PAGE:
‘While we are disappointed that the jury did not convict on all counts, we respect their decision. The verdicts handed down by the jury in this case were undoubtedly a difficult one to reach and we thank the jurors for their service.’
All three women are also suing the actor and the Church of Scientology in civil court, claiming that they’ve been harassed and intimidated since reporting him to police.
But the Church of Scientology has denied any wrongdoing and said the district attorney had ‘an anti-Scientology agenda’ and has ‘unconscionably centered his prosecution on religion and fabrications about the Church hoping to prejudice the jury and inflame bigotry’.
It also said it does not have a policy which prohibits or discourages ‘members from reporting criminal conduct of anyone, Scientologists or not, to law enforcement’.
‘Allegations of harassment are nothing but an attempted money grab in a parallel civil suit filed by the Jane Does,’ the church said in a previous statement.
‘Every single instance of supposed harassment by the church has been debunked.’
Masterson – who played smart-mouthed Steven Hyde on That ’70s Show – was accused of raping the three women at his Hollywood Hills home between 2001 and 2003.
He pleaded not guilty to all the charges and he was looking at a sentence of 45 years to life in prison if he had been convicted on all three.
The Scientologist, 47, was on trial for rape for a second time after his first ended in a mistrial in November, with a jury deadlocked on all counts
His accusers, who DailyMail.com is identifying only as Jane Does 1 through 3 – are all former Scientologists. In their civil case they claim that they’ve been harassed and intimidated since reporting him to police.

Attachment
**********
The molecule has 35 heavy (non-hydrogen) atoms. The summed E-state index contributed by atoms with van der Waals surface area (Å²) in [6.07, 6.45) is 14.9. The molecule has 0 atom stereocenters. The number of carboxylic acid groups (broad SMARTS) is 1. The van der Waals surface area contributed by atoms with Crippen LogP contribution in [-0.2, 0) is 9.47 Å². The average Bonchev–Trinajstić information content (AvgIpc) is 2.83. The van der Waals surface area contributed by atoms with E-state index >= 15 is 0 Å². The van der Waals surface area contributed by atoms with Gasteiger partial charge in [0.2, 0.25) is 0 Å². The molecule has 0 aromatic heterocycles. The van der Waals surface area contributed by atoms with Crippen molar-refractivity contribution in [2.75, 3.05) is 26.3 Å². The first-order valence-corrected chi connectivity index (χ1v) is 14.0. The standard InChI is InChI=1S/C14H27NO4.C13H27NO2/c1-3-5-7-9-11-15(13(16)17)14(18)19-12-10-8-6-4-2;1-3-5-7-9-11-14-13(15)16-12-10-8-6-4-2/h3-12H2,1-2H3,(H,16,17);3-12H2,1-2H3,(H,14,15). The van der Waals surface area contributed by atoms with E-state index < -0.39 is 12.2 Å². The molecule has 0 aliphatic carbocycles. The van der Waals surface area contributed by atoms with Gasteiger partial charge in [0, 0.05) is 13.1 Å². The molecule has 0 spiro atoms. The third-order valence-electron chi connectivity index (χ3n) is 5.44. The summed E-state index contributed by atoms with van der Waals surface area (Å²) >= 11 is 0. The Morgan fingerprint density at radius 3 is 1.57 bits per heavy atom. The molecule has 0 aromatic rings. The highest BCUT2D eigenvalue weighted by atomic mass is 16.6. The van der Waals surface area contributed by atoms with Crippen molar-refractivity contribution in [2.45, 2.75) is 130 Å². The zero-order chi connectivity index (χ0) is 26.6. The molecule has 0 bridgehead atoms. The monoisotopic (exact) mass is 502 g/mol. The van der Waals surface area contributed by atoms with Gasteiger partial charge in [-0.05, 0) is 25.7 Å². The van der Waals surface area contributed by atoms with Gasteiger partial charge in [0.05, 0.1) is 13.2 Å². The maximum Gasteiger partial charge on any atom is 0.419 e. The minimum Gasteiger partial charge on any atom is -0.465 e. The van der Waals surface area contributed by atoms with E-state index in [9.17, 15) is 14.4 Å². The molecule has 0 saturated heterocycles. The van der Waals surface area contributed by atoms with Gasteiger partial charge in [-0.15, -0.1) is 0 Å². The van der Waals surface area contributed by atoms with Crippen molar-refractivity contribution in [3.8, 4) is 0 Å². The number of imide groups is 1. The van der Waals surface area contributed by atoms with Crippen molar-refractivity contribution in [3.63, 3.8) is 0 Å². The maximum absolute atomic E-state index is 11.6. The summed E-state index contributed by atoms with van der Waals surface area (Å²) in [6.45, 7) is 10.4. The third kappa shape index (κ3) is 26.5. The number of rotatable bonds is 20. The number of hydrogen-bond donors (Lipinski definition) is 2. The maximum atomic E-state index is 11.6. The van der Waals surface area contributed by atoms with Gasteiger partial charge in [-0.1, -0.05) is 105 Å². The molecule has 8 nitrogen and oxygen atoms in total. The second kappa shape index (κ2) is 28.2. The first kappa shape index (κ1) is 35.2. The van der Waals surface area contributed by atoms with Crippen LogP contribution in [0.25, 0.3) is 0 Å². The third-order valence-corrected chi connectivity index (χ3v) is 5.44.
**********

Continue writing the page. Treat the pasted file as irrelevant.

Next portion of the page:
A status hearing on that case is scheduled for June 28.
They said that church officials warned them not to use the word rape; that turning in a fellow Scientologist to law enforcement was considered a ‘high crime’; and if they disobeyed that doctrine, they could be declared a ‘suppressive person’ – cast out by the church and left alone, cut off from family and friends.
In the second trial, prosecutors put much more emphasis than they did in the first on their claims that Masterson drugged his alleged victims by spiking drinks he gave them before raping them.
Calling Masterson a ‘predator’, Deputy District Attorney Ariel Anson said in her closing argument: ‘It all starts with a drink. This is his playbook.
‘The defendant drugged his victims to be in control. When he drugs them, he is completely able to control them. And he does it over and over again.’
Her prosecuting partner, Mueller, added – as he pointed at Masterson – ‘After they were drugged, they were raped by this man over here.
‘It’s beyond reasonable doubt that this man drugged these women and raped them. It’s time to hold Mr Masterson accountable for what he’s done.’
Masterson’s lawyer, Philip Cohen, objected Wednesday to the prosecution’s frequent referrals to his client drugging his alleged victims before raping them and called for a mistrial, saying, ‘drugging does not constitute forcible rape.’
But Judge Olmedo denied his mistrial motion, telling him that when considering drugging and use of force in a rape case, ‘one does not necessarily preclude the other.’
Cohen, pointed out that there are no toxicology reports to back up the 20-year-old drugging allegations against his client – who has always maintained that the sex with the three Jane Does was ‘consensual.’